If you like horses and cowboys (and cowgirls) you’ll enjoy Tina Radcliffe’s new book, Falling for the Cowgirl. But cowgirls and horses are not the only attractive parts of the story. Falling for the Cowgirl, is book two in the Big Heart Ranch series. Big Heart Ranch is a home where disadvantaged kids can have an advantage. Who doesn’t enjoy heartwarming stories where kids are helped through their association with horses?
We don’t meet many kids in this story but we do meet Travis who’s trying to make the ranch work in order to help kids. Travis makes me laugh because he has moments that he’s clueless. And we get to know AJ, who’s been at her own disadvantage for quite some time. Tina writes strong female characters who are just tough enough to identify with.
I enjoy writing book reviews about as much as I enjoy writing a synopsis for my own work. And I’m equally as good at both. In case you missed my sarcasm—my talent is not with a synopsis! I only write reviews on stories I can recommend, and I like the Big Heart series.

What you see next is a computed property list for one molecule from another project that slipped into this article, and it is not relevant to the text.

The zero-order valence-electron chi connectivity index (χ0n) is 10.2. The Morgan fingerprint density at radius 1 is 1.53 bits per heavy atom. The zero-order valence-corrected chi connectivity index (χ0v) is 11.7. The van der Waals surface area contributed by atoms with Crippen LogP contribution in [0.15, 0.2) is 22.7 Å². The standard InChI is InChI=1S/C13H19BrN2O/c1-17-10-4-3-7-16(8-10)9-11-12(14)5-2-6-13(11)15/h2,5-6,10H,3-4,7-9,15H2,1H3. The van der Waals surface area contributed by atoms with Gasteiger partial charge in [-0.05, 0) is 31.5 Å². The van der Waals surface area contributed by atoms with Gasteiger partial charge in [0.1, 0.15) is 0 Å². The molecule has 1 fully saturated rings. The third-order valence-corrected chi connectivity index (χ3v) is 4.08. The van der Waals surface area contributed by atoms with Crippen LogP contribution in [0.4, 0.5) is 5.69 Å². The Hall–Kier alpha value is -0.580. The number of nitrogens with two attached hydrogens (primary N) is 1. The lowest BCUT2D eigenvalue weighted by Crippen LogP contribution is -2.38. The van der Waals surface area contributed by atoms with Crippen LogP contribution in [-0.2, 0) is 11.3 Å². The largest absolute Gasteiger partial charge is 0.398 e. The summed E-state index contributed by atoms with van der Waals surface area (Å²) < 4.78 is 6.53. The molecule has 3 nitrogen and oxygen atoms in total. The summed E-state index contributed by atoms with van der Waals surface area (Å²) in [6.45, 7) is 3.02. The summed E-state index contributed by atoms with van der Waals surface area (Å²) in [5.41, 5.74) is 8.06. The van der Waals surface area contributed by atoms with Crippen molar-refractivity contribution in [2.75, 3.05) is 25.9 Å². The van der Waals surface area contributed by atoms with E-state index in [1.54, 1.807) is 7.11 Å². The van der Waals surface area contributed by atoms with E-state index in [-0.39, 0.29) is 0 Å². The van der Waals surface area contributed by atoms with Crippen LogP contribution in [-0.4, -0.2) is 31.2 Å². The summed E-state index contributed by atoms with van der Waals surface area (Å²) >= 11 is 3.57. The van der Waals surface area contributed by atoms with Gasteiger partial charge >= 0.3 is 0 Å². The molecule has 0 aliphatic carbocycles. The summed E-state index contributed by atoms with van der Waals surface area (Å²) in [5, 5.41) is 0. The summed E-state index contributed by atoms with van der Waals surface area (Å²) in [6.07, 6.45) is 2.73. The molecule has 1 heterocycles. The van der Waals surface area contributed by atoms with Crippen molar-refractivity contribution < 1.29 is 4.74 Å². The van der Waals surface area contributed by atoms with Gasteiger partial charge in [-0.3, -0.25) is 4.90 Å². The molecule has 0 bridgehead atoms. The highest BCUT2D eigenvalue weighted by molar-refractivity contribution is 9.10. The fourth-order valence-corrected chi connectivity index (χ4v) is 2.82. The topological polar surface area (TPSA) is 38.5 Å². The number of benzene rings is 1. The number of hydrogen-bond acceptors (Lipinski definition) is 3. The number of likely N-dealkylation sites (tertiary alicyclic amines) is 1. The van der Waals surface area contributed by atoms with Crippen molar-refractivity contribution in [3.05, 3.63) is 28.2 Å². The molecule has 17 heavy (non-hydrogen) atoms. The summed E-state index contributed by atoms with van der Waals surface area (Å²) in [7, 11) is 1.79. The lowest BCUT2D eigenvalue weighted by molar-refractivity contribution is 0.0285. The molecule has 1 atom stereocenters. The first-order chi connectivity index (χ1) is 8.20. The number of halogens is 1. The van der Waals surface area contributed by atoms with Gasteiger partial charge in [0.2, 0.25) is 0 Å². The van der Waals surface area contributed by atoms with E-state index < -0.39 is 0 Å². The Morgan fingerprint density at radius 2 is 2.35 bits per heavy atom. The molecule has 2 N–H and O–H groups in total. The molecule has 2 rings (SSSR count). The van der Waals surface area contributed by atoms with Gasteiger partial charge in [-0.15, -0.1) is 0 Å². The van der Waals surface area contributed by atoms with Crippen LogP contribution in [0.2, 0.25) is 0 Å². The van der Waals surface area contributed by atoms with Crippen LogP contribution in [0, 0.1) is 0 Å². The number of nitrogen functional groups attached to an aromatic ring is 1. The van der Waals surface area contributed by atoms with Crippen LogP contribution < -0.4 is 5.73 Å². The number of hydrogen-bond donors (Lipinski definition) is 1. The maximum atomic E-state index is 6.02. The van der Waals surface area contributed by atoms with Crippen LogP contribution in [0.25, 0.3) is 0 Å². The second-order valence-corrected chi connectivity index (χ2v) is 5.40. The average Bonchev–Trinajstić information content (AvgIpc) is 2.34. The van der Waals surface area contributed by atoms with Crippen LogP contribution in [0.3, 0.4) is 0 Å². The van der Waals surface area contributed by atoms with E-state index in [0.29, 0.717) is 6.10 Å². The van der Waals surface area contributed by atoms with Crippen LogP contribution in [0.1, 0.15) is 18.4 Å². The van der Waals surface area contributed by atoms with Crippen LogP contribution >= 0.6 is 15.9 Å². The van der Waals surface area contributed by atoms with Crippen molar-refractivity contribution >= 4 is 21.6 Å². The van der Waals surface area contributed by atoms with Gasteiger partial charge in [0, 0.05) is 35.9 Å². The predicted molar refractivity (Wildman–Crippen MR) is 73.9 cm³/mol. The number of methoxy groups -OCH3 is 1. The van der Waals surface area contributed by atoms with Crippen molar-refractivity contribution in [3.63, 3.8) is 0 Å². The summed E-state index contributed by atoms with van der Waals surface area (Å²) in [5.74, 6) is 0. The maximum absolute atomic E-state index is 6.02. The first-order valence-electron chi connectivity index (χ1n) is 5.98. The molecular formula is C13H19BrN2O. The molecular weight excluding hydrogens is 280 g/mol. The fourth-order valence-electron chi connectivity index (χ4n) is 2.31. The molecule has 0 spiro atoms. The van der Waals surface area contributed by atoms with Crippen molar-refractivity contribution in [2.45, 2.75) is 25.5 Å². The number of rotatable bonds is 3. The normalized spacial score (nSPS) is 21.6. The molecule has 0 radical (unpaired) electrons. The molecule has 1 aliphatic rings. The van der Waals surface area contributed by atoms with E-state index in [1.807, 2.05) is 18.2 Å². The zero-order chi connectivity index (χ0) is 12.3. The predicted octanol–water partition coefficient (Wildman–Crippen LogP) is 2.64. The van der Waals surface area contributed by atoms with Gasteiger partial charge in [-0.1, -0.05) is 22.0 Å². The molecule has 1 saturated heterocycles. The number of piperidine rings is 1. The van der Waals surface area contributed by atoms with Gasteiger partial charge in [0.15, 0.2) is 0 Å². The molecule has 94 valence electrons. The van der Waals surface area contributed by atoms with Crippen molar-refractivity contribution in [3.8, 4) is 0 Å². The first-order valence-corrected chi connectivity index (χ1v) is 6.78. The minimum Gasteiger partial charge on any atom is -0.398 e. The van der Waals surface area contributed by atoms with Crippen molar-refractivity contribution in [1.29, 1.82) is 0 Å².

If you’ve gotten that book reviews aren’t my forte’ either, then you’ll understand why I only want to write a review once, so I’ll share my Amazon review for Falling for the Cowgirl in this post, but before I do I’ll say this story is on Amazon for preorder. Paperback is available on June 19, or look for it on Kindle July 1.
“This is a good story about two people with separate goals who have to overcome personal prejudices in order to succeed. Travis Maxwell wants to think he’s a modern man until he’s confronted with his own opinions about women doing what he considers man’s work, only AJ McAlester has the skills he needs to run the ranch and help him move it into the sustainable category to qualify for a needed grant. AJ has lost every ranching job she’s had for one unreasonable anti-woman reason after another, and when she’s given a three-month trial at Big Heart, she’s determined to prove that she’s up to the job. Travis has a fear of women running his life and AJ fears being run off the job. Can they come to terms and work together? But for how long?
I love this story because men who think woman can’t do certain jobs are common, and it is a pleasure to read about someone (even though she’s fictional) that overcomes the stigma and is seen for her real value. Also, the heroine is not a toughened, hard core individual. Even though she tries hard to overcome odds she’s still sensitive, and we see her emotionally wounded.
This is another wonderful story from Tina Radcliffe with her signature sharp wit and humor.
I received an advance copy of this story with no obligation to review. I chose to review it all on my own.”
And by the way, the hay I used in the back drop of this photo is brome, and the horses have long since eaten it.
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